Oppose - I would see it left at House of Commons of the United Kingdom. British House of Commons excludes Northern Ireland, whilst both of these names are intended to fall under the Istanbul logic outlined above - rst20xx (talk) 01:56, 17 August 2008 (UTC)
Oppose. "House of Commons, Westminster" makes it sound like a geographical rather than a political entity, and will reinforce the erroneous idea that the Palace of Westminster _is_ "The Houses of Parliament", rather than the building in which they meet. The current title may be anachronistic, but it's not actively inaccurate. If the move is supported, I would prefer the original suggestion (House of Commons (Westminster)), or possibly Westminster House of Commons, rather than the form with the comma. 78.105.161.182 (talk) 21:20, 20 August 2008 (UTC)
The above discussion is preserved as an archive of the proposal. Please do not modify it. Subsequent comments should be made in a new section on this talk page. No further edits should be made to this section.

Military coup[edit]

"Pride's Purge was indeed the only military coup in English history." This needs a citation with the expert making the claim in the text, because it can be argued that there have been at least two others:

Both of these events involved the forcible closure of a Parliament by soldiers, with soldiers appointing an alternative government. --PBS (talk) 09:32, 19 March 2009 (UTC)

I feel like the lack of a picture of the door is a glaring oversight in this article. Take a page out of the Australian article. http://en.wikipedia.org/wiki/File:House_of_Reps_Doorway.jpg — Preceding unsigned comment added by 59.167.161.141 (talk) 05:07, 12 November 2012 (UTC)

New file File:House of Lords and House of Commons during King Charles I's reign, circa 1640-1642 from NPG.jpg[edit]

House of Lords and House of Commons during King Charles I's reign, circa 1640-1642 from NPG.jpg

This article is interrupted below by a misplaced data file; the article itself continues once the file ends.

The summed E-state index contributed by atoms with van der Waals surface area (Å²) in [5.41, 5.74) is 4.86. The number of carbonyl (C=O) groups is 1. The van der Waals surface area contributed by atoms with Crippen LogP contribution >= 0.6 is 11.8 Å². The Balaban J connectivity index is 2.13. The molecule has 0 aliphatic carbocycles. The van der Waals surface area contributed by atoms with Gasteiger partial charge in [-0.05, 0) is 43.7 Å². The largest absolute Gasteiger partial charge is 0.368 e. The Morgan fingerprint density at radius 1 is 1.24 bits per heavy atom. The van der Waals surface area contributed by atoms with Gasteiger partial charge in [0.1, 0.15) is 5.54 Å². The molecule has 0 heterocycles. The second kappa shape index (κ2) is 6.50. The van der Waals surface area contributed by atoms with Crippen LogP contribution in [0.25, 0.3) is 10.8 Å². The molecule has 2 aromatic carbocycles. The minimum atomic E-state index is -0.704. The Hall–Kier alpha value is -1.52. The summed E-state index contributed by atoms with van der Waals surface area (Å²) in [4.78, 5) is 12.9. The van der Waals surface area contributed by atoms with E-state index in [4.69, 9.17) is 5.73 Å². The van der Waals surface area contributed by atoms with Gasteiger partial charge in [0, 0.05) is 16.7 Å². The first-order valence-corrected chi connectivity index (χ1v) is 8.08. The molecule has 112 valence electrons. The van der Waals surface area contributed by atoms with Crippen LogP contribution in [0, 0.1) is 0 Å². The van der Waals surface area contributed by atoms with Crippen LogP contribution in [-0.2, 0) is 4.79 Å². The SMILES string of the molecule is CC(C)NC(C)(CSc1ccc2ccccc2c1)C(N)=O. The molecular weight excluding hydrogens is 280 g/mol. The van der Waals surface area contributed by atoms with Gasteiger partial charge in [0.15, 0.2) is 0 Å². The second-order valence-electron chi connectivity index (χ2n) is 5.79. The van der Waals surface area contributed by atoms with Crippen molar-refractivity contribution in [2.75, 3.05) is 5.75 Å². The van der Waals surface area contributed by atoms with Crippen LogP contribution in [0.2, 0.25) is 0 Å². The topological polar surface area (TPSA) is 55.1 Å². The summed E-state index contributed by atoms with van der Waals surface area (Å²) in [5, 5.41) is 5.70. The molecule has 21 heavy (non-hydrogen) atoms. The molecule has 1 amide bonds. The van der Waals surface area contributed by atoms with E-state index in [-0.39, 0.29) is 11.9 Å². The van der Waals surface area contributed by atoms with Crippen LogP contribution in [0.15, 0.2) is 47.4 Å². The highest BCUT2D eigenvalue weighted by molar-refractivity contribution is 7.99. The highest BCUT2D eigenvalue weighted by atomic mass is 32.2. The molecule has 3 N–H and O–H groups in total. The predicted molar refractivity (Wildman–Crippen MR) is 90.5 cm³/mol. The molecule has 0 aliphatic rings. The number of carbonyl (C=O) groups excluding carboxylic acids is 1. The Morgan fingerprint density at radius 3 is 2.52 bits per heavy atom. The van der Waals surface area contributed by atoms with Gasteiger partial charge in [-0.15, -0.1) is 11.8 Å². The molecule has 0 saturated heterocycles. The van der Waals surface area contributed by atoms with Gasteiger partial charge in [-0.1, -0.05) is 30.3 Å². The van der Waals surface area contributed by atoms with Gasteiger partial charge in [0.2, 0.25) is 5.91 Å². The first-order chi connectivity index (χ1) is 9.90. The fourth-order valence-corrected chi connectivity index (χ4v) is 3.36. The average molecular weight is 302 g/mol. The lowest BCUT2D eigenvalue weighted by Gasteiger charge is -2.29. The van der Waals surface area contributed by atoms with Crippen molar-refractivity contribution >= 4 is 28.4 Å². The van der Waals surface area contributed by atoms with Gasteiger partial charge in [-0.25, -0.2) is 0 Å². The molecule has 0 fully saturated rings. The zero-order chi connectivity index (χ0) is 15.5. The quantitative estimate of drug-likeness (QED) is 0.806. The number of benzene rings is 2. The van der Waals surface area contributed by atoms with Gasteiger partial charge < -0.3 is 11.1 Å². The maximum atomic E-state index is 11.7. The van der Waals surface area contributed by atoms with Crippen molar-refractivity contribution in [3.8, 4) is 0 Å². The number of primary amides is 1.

Recently the file File:House of Lords and House of Commons during King Charles I's reign, circa 1640-1642 from NPG.jpg (right) was uploaded and it appears to be relevant to this article and not currently used by it. If you're interested and think it would be a useful addition, please feel free to include it. Dcoetzee 23:45, 19 April 2009 (UTC)

Post-1941[edit]

The article mentions the "Post-1941 chamber" being used in two films and mentioned in a Robin Williams stand-up sketch. I presume this means a real chamber located in a building somewhere that was used by the Commons post-1941 (until 1950?) because of the London Blitz, but the article mentions nothing about this. And why was this chamber in particular, rather than the actual one, referred to in the stand-up sketch (or was it a photo of it)?--86.142.75.240 (talk) 21:57, 22 June 2009 (UTC)

Old Sarum[edit]

I see two conflicting numbers for the number of voters in Old Sarum in this article it says:

The most notorious of these "rotten boroughs" were Old Sarum, which had only six voters for two MPs

While on the Old Sarum article it says:

In 1831 it had eleven voters, all of whom were landowners who lived elsewhere.

So, which is right? Youknowyouloveit (talk) 16:42, 2 July 2009 (UTC)

Colour[edit]

Why is the infobox coloured green? Shouldn't it be a British colour? 24.11.127.26 (talk) 20:33, 24 July 2009 (UTC)